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More than 5,000 refugees enter Croatia after Hungary seals border

Croatian foreign minister says his country was prepared for the arrival of refugees but could not cope if the numbers increased dramatically
A refugee in a wheelchair moves towards the Croatian village of Tovarnik, close to the official Serbia-Croatia border on 16 September 2015 (AFP)

More than 5,000 refugees have entered Croatia from Serbia in the past 24 hours after Hungary sealed its border, Croatian media reported on Thursday.

Jutarnji List said that 5,560 refugees have now entered Croatia, with the Red Cross telling the daily that supplies were already beginning to run out. 

New refugees were continuing to enter the European Union (EU) member on its eastern border, which became their new route on the journey to Western Europe, the Croatian channel reported.

A special train transporting some 800 refugees from Tovarnik, near the Serbian border, arrived in Dugo Selo, near Zagreb, around 0330 GMT, an AFP photographer reported.

The refugees were largely being transferred to a reception centre in nearby Jezevo.

"There are between 4,000 and 5,000 people here," Jan Kapic, a UNHCR spokesman, said from the small town in eastern Croatia earlier in the day."Trains are coming but they can't take all these people."

Refugees march on (MEE / Nemanja Pancic)

Only a handful of Red Cross workers were on hand to give out food and provisions for the hundreds of babies and children there.

More help was on the way, said Kapic, including medical assistance and toilets, the first of which were being delivered around 9am.

"For now we have enough but more will be needed and is on the way," he said.

Only a handful of Red Cross workers were on hand to give out food and provisions for the hundreds of babies and children there.

However, reports are emerging in the local press that many refugees and migrants are merely walking north and transiting to Hungary anyway. 

Hungarian Prime Minister Viktor Orban has now said that he will soon build a new border fence with Croatia, after work is completed on the barbed wire barrier with Serbia and Romania. 

"Obviously the route no longer goes over the Hungarian-Serbian border," Orban told Austrian newspaper Prese. "Because of this, we have decided to build a wall with the border with Romania, and also in some specific places along the Croatian border." 

Croatian Foreign Minister Vesna Pusic said late on Wednesday that the country was prepared for the arrival of refugees but could not cope if the numbers increased dramatically.

"We are ready to (provide) asylum to a few thousand people and we can handle that, but we are not ready for tens of thousands," Pusic told HRT.

"We do not have capacities" for such an influx, she added.

Croatian Prime Minister Zoran Milanovic was to hold talks in Zagreb later on Thursday with his Austrian counterpart, Chancellor Werner Faymann. Faymann would then travel to Ljubljana to meet Slovenian premier Miro Cerar, his office said.

Milanovic had vowed that his country would allow free passage of refugees across its territory.

A crisis meeting of the country's top security body, the National Security Council, was to be held on Friday.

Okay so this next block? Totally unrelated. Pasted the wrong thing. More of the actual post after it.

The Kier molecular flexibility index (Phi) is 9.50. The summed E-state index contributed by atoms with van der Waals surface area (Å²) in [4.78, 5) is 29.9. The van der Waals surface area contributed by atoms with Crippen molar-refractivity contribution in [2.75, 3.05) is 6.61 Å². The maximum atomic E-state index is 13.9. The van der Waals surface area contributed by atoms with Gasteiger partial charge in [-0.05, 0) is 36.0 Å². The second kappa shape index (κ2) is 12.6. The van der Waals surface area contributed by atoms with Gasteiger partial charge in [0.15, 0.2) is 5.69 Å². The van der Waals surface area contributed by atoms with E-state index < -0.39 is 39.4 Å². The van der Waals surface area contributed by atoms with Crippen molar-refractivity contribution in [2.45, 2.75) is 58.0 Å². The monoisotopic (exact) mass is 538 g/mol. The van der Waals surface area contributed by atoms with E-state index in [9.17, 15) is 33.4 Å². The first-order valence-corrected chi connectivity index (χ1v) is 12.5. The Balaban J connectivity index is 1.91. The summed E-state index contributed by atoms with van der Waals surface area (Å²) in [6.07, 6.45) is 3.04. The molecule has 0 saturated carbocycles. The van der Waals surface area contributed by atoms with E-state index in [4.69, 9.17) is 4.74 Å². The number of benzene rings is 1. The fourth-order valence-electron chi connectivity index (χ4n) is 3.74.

The former Yugoslav republic has some 6,000 border police deployed.

Since the start of the crisis the Croatian authorities have urged solidarity with refugees, recalling its own role in accommodating hundreds of thousands of refugees and displaced people during the 1990s Balkans wars.

A Croatian police officers holds a refugee child in the village of Tovarnik, close to the official Serbia-Croatia border on 16 September 2015 (AFP)

'I hate you, Hungary! Thank you, Serbia'

Dozens of refugees managed on Wednesday evening to overwhelm Hungarian riot police and enter Hungarian territory from Serbia.

"I hate you, Hungary! Thank you, Serbia," said one Iraqi migrant, Hussan, clutching a stone as he rushed to attack the Hungarian police on the border with Serbia.

It was his way of taking revenge after Budapest's decision to close its frontier to refugees hoping to cross through the country en route to Germany.

The two access roads leading to Hungary, usually used by cars, were transformed into a campsite with more than a hundred tents pitched, including on the bare asphalt.

In the evening, 20 Serbian police, until then very discreet, intervened to try to control the refugees after clashes broke out between Hungarian riot police and refugees and migrants. Serbian media described the scenes as a "war zone" on the border and said that Hungarian police beat up a crew from Serbia's main TV channel, RTS. 

The Serbian minister responsible for refugees, Aleksandar Vulin, also visited the site to try to calm the situation.

About 500 refugees were at the site, including some 300 who were engaging in skirmishes with cries of "Freedom, freedom" and throwing projectiles.

Two Hungarian helicopters, one army and the other police, flew over the scene. The authorities said that 20 Hungarian police were injured. 

Children and adults were crying because of the gas, and the Serbian police, who watched the scene without intervening, themselves had to protect their faces with handkerchiefs.

It was the first such incident since Budapest closed the border with Serbia to refugees on Monday night.

UN chief Ban Ki Moon has criticised Hungary: “I was shocked to see how these refugees and migrants were treated. It’s not acceptable ... since they are the people who are fleeing the violence and persecution, we must ensure our compassionate leadership.”